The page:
In the mid- to late 1880s, Gerhardt received commissions for memorial statues in New Jersey, New York, Massachusetts and Pennsylvania. Gerhardt's wife gave birth to a son, Lawrence, in 1890. In the late 1880s, Clemens faced financial difficulties of his own due to investment failures, he moved with his family to Europe. Gerhard's sole patron would no longer be able to help him find work. Gerhardt's commissions had decreased by 1891 and he sought work as a draftsman and machinist. In 1897, Gerhardt was working for Pope Manufacturing Company in Hartford. Gerhardt's wife died in 1897 succumbing to tetanus after being injured by a rusty nail. By 1906, Gerhardt had moved to New Orleans. In 1909, it was reported by the New Orleans Times Democrat that the famous sculptor was struggling financially and working as a manual laborer. By 1920, Gerhardt had moved to Shreveport and was working as a tailor. Gerhardt died May 1940, in Shreveport. Statuette of Mercury, Mark Twain House, Connecticut, 1883. A copy after a statue at the Naples National Archaeological Museum, in Naples Italy.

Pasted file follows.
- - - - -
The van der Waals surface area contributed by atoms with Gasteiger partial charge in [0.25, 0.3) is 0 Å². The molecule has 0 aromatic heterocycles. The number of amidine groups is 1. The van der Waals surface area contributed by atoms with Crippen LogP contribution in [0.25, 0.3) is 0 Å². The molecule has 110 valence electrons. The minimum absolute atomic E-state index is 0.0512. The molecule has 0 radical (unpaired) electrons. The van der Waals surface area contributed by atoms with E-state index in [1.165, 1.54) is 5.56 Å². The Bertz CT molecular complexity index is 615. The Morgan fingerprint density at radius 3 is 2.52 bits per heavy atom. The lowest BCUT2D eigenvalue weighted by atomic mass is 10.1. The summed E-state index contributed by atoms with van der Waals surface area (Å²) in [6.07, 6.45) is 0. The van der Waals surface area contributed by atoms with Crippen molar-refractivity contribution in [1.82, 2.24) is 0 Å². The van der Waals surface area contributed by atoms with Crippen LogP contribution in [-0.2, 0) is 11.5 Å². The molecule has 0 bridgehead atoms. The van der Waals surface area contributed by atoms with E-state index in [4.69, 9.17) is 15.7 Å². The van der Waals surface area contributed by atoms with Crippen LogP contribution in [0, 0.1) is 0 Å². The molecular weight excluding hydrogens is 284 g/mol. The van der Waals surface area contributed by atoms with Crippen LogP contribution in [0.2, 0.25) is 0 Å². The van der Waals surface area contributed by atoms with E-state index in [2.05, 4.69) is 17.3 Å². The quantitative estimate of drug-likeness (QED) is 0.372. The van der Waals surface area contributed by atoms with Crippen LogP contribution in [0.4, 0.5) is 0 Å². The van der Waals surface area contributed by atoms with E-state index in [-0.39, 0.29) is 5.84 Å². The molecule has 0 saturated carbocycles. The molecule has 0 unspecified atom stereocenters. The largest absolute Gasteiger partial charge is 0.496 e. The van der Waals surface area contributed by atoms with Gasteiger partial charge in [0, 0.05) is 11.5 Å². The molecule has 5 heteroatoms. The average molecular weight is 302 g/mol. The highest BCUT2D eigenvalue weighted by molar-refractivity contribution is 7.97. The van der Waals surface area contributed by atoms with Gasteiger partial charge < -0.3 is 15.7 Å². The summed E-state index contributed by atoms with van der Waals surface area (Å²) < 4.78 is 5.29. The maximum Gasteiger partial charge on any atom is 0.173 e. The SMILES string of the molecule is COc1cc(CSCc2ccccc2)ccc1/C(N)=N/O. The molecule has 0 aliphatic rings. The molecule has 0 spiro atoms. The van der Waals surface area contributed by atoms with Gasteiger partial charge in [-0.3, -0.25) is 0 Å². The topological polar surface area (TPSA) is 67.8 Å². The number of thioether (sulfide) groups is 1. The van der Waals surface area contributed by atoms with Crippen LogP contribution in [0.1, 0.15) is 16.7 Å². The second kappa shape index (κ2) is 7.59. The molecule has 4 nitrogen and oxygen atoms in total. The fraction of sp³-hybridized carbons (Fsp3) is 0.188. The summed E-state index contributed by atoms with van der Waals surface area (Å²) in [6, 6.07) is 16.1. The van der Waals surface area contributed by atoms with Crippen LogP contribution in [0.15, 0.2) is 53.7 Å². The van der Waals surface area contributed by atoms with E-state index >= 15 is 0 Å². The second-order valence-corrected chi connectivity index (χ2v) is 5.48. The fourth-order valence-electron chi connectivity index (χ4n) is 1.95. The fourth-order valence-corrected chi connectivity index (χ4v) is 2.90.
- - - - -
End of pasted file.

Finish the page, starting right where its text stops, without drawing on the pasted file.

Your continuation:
Statuette of Echo, Mark Twain House, Connecticut, 1883. Bust of Samuel L. Clemens, Mark Twain House, Connecticut, 1884. Bust of Henry Ward Beecher, Mark Twain House, Connecticut, 1885. Bust of Ulysses S. Grant, Connecticut State Library, Connecticut, 1885. Statue of Nathan Hale, Connecticut State Capitol, Connecticut, 1885–86. Equestrian statue of General Israel Putnam, South Cemetery, Connecticut, 1887–88. Statue of Josiah Bartlett, Huntington Square, Massachusetts, 1888. A signer of the Declaration of Independence. Memorial tablet to John Fitch, Connecticut State Capitol, Connecticut, 1888. Carrie Welton Fountain, The Green, Connecticut, 1888. Statue of Seth Boyden, Washington Park, New Jersey, 1890. Statue of Governor Richard Hubbard, Connecticut State Capitol, Connecticut, 1890. Statue of General George J. Stannard, Lakeview Cemetery, Vermont, 1891. Sculpture group: Pioneers of the Territory, Iowa State Capitol, Des Moines, Iowa, 1892. Statue of Frederick T. Frelinghuysen, Military Park, New Jersey, 1894–1904.